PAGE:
died of a heart attack. The patient also acknowledges that his two brothers both have coronary
heart disease. According to the patient, he used to smoke cigarettes and was overweight until he
began a fitness campaign.
Most cardiac disorders such as heart disease can be inherited, and this heart disease can
lead to heart attack, stroke, or heart failure, which runs in the family. The patient reports to
experience difficulty with exercising, which is a sign of heart disease. Dizziness is also an
indicator of a heart condition. Inherited heart condition is genetic. This means that a change in
one or more genes passed can cause the disease. Given the patient’s history and difficulty with
exercising, there is a possibility of a familial heart condition.
Even though not every heart problem comes with clear warning signs, there are physical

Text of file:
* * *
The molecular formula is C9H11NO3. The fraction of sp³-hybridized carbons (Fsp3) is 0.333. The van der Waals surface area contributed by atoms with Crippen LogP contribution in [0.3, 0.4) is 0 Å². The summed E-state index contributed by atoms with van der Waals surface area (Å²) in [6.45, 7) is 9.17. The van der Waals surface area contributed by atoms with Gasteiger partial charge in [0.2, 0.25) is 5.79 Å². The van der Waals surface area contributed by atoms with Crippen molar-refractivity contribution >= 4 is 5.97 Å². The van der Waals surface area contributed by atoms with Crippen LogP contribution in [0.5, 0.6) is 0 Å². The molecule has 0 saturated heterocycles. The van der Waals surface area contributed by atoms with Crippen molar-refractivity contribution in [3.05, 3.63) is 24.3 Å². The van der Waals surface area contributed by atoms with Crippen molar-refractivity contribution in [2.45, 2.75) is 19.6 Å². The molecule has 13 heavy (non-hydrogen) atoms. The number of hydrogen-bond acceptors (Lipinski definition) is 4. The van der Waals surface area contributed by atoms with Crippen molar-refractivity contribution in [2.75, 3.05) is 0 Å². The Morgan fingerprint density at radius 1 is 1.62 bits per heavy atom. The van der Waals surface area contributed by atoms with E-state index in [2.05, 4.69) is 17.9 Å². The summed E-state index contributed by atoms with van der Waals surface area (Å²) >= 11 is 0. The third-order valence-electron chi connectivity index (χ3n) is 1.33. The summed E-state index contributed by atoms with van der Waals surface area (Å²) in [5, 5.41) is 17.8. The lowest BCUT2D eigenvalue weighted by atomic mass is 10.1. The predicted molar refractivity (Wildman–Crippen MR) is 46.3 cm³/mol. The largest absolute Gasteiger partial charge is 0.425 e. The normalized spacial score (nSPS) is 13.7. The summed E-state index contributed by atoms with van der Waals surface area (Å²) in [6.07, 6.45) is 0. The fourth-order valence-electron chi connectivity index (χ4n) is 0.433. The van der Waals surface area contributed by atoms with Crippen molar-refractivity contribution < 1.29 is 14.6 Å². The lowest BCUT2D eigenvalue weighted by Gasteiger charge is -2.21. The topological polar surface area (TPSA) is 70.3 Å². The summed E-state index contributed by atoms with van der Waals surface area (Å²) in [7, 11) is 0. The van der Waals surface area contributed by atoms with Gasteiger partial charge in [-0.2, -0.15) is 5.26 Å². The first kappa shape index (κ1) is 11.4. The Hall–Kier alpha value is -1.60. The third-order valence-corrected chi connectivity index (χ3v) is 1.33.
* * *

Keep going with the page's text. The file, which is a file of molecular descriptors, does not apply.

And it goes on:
signs that can contribute to specific conclusions. For the patient, the particular physical
symptoms include dizziness and several episodes. In addition, diet plays a vital role in
functioning as a risk factor for coronary heart disease. The patient reports to have a reduction in a
healthy diet, and this increases the risk of heart disease. The patient is also a risk factor for a
heart problem.
Specific modifiable risk factors include being overweight, smoking, and the patient's diet.
These factors increase the risk of heart and blood vessel cardiovascular disease. The non-
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modifiable risk factors that correlate with cardiovascular disease include the patient’s age. Most
people who die from cardiovascular disease are 65 of age or older. The patient’s gender is also a
non-modifiable risk factor, family history, and smoking.
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References
Karlowsky, J. A., Kelly, L. J., Thornsberry, C., Jones, M. E., & Sahm, D. F. (2002). Trends in
antimicrobial resistance among urinary tract infection isolates of Escherichia coli from
female outpatients in the United States. Antimicrobial agents and chemotherapy, 46(8),
2540-2545.
Geerlings, S. E. (2008). Urinary tract infections in patients with diabetes mellitus: epidemiology,